Short takes: Both quarterbacks struggle but it was a day for defenses

Denver Broncos quarterback Peyton Manning celebrates after beating the Carolina Panthers in Super Bowl 50 at Levi's Stadium in Santa Clara, Calif., Feb. 7, 2016. (Doug Mills/The New York Times)

Denver Broncos quarterback Peyton Manning celebrates after beating the Carolina Panthers in Super Bowl 50 at Levi’s Stadium in Santa Clara, California. (Doug Mills/The New York Times)

SANTA CLARA, Calif. — A dominating performance by the Denver Broncos’ defense (seven sacks, four turnovers) led them to a 24-10 win over the Carolina Panthers in Sunday’s Super Bowl. To read my column on the game on, click here.

Below are my three “short takes” on the game.

1. Peyton Manning and his legacy are safe: Several of Manning’s former coaches, as well as family members, were in attendance for what almost certainly was Manning’s final game. As I wrote earlier in Super Bowl week — to read the column, click here — anybody who was going to judge Manning’s legacy based on his final game is shortchanging the man and every remarkable accomplishment in his career. The fact he completed only 13 of 23 passes for 141 yards, zero touchdowns and an interception was a byproduct of a broken down body, notably his spine (four neck surgeries) and a torn plantar fascia tendon that limited him to nine starts. But it didn’t affect his leadership or what he means to this team. He deserved this.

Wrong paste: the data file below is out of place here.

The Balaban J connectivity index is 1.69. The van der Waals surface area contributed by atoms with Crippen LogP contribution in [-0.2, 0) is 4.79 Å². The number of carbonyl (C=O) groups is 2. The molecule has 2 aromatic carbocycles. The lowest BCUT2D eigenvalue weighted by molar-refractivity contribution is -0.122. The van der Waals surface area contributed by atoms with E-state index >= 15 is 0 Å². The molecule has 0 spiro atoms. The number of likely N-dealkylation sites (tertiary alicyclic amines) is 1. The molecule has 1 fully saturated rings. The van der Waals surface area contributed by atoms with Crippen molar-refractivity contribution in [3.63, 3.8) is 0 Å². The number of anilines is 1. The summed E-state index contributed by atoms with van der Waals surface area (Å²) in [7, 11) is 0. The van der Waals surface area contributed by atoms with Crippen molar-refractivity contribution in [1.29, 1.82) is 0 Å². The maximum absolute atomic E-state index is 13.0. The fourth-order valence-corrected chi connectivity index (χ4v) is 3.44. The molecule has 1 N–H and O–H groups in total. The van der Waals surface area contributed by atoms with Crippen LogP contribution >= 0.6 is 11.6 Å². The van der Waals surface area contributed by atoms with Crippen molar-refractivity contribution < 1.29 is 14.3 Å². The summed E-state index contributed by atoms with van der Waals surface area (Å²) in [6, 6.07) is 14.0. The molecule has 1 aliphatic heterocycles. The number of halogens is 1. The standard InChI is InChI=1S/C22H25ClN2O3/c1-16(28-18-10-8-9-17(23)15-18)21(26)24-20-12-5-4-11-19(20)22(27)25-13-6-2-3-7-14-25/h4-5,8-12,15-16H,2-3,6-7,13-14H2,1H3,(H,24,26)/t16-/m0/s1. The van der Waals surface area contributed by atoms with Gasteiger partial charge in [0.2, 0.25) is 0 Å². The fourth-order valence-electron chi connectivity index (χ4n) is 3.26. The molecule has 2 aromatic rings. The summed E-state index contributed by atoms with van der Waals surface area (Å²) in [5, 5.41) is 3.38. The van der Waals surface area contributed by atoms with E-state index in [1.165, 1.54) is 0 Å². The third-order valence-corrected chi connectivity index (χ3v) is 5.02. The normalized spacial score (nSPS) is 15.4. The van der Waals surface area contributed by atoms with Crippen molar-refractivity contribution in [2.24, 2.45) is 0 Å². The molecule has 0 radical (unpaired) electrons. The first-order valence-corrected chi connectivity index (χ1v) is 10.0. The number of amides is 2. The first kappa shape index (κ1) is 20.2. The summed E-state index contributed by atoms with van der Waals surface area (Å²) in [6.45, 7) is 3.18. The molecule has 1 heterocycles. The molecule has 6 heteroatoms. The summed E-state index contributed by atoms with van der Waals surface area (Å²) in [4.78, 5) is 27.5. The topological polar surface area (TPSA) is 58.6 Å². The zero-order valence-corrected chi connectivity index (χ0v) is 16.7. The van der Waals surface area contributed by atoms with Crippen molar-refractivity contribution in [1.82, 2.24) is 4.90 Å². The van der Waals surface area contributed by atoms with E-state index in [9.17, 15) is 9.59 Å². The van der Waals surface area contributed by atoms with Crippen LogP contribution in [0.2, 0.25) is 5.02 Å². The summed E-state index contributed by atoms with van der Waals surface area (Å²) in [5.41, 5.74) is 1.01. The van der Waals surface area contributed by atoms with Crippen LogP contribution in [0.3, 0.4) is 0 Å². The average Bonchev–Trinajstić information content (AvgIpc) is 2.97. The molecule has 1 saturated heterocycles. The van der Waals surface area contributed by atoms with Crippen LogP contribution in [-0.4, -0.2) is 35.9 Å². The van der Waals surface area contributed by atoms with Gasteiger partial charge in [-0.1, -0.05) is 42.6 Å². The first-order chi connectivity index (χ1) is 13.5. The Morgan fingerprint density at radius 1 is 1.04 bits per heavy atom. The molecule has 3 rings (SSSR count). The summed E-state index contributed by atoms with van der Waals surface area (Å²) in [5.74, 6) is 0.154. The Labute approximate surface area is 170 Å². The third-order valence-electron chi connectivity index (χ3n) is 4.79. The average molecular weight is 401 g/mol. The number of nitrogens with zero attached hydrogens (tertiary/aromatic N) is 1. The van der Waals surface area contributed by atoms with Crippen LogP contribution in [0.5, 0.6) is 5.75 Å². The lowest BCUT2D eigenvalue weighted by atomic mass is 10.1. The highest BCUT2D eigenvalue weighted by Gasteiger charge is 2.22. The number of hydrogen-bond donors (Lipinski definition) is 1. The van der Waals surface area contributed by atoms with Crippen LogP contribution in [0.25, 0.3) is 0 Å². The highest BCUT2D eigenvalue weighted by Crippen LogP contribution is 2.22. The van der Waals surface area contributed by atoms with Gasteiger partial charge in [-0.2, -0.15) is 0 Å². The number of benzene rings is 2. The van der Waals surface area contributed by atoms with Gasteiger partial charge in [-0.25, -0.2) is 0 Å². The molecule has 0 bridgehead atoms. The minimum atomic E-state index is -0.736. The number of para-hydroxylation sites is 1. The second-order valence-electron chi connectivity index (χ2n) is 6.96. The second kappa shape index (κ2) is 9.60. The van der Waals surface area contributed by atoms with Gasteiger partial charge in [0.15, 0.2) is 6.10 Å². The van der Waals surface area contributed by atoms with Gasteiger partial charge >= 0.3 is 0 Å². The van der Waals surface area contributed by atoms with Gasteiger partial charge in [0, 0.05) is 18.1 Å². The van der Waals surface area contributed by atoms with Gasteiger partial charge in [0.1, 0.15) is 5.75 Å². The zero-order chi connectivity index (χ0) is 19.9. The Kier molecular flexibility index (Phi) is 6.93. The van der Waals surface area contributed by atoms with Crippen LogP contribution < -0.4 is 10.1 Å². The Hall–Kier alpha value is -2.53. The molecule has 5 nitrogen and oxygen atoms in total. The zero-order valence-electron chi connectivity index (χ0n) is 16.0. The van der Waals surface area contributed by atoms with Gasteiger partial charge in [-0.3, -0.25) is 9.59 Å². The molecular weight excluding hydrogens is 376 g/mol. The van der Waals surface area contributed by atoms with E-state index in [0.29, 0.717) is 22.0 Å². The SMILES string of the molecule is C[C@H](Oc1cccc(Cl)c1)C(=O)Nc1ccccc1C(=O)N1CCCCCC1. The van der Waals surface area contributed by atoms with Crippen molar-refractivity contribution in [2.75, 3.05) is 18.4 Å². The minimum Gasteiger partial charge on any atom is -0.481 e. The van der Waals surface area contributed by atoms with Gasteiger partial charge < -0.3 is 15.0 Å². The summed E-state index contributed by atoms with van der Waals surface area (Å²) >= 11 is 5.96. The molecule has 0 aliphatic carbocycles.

2. About Cam and the Panthers: Cam Newton did not have a great game (18 for 41 for 265 yards and zero touchdowns with three turnovers (one interception, two fumbles). But that was about Denver’s defense and the Broncos’ ability to break down Carolina’s offensive line and stuff the run. The Panthers are still the best team in the NFC South and it’s worth noting played all season without their best receiver, Kelvin Benjamin, who might have made a difference in a game like this.

3. Hold on, Mr. Commissioner: Lost in NFL commissioner Roger Goodell’s news conference Friday — during which he foolishly said in response to a question on head injuries in football, “There’s risk in life. There’s risk in sitting on the couch” — was his suggestion that players should be ejected if they get two personal fouls in a game. We saw one problem with that potential rule in the Super Bowl. Denver cornerback Aqib Talib was called for a “taunting” in the first quarter after a third-and-8 sack on Newton, but it was a pretty weak call by the official. Early in the second quarter, Talib was flagged for a blatant face mask penalty after throwing down Carolina receiver Corey Brown. Under Goodell’s proposed rule, the Broncos would have lost one of their best defenders with 11:28 left in the first half.

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You got to see the real Cam Newton after the game was over.